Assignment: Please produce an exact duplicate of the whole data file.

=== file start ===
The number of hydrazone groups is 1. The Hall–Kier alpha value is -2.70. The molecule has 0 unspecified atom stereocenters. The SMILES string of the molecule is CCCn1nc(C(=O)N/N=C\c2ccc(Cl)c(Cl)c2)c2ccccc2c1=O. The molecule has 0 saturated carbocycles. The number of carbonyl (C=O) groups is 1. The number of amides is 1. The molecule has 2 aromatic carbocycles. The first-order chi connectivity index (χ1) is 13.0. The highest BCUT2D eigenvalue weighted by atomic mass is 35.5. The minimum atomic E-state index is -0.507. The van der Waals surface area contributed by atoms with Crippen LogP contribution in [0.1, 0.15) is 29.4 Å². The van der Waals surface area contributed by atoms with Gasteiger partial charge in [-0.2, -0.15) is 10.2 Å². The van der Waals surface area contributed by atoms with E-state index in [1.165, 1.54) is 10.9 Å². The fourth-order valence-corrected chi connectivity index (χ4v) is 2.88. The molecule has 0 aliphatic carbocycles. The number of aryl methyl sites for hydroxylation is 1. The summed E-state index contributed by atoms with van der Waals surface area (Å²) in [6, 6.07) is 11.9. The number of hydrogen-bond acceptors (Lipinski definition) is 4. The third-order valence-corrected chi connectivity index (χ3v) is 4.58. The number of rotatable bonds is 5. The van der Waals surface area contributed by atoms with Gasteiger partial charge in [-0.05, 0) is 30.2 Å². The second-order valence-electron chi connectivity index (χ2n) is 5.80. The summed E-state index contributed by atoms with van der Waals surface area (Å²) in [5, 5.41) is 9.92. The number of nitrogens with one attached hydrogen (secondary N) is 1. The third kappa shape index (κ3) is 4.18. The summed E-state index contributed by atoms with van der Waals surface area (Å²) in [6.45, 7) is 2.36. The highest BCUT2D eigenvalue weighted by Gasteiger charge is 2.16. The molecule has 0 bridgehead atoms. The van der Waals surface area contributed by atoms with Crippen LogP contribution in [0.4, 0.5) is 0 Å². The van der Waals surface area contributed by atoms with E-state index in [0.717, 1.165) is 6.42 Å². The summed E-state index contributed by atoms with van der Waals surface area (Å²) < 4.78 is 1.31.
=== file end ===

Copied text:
The number of hydrazone groups is 1. The Hall–Kier alpha value is -2.70. The molecule has 0 unspecified atom stereocenters. The SMILES string of the molecule is CCCn1nc(C(=O)N/N=C\c2ccc(Cl)c(Cl)c2)c2ccccc2c1=O. The molecule has 0 saturated carbocycles. The number of carbonyl (C=O) groups is 1. The number of amides is 1. The molecule has 2 aromatic carbocycles. The first-order chi connectivity index (χ1) is 13.0. The highest BCUT2D eigenvalue weighted by atomic mass is 35.5. The minimum atomic E-state index is -0.507. The van der Waals surface area contributed by atoms with Crippen LogP contribution in [0.1, 0.15) is 29.4 Å². The van der Waals surface area contributed by atoms with Gasteiger partial charge in [-0.2, -0.15) is 10.2 Å². The van der Waals surface area contributed by atoms with E-state index in [1.165, 1.54) is 10.9 Å². The fourth-order valence-corrected chi connectivity index (χ4v) is 2.88. The molecule has 0 aliphatic carbocycles. The number of aryl methyl sites for hydroxylation is 1. The summed E-state index contributed by atoms with van der Waals surface area (Å²) in [6, 6.07) is 11.9. The number of hydrogen-bond acceptors (Lipinski definition) is 4. The third-order valence-corrected chi connectivity index (χ3v) is 4.58. The number of rotatable bonds is 5. The van der Waals surface area contributed by atoms with Gasteiger partial charge in [-0.05, 0) is 30.2 Å². The second-order valence-electron chi connectivity index (χ2n) is 5.80. The summed E-state index contributed by atoms with van der Waals surface area (Å²) in [5, 5.41) is 9.92. The number of nitrogens with one attached hydrogen (secondary N) is 1. The third kappa shape index (κ3) is 4.18. The summed E-state index contributed by atoms with van der Waals surface area (Å²) in [6.45, 7) is 2.36. The highest BCUT2D eigenvalue weighted by Gasteiger charge is 2.16. The molecule has 0 bridgehead atoms. The van der Waals surface area contributed by atoms with Crippen LogP contribution in [0.4, 0.5) is 0 Å². The van der Waals surface area contributed by atoms with E-state index in [0.717, 1.165) is 6.42 Å². The summed E-state index contributed by atoms with van der Waals surface area (Å²) < 4.78 is 1.31.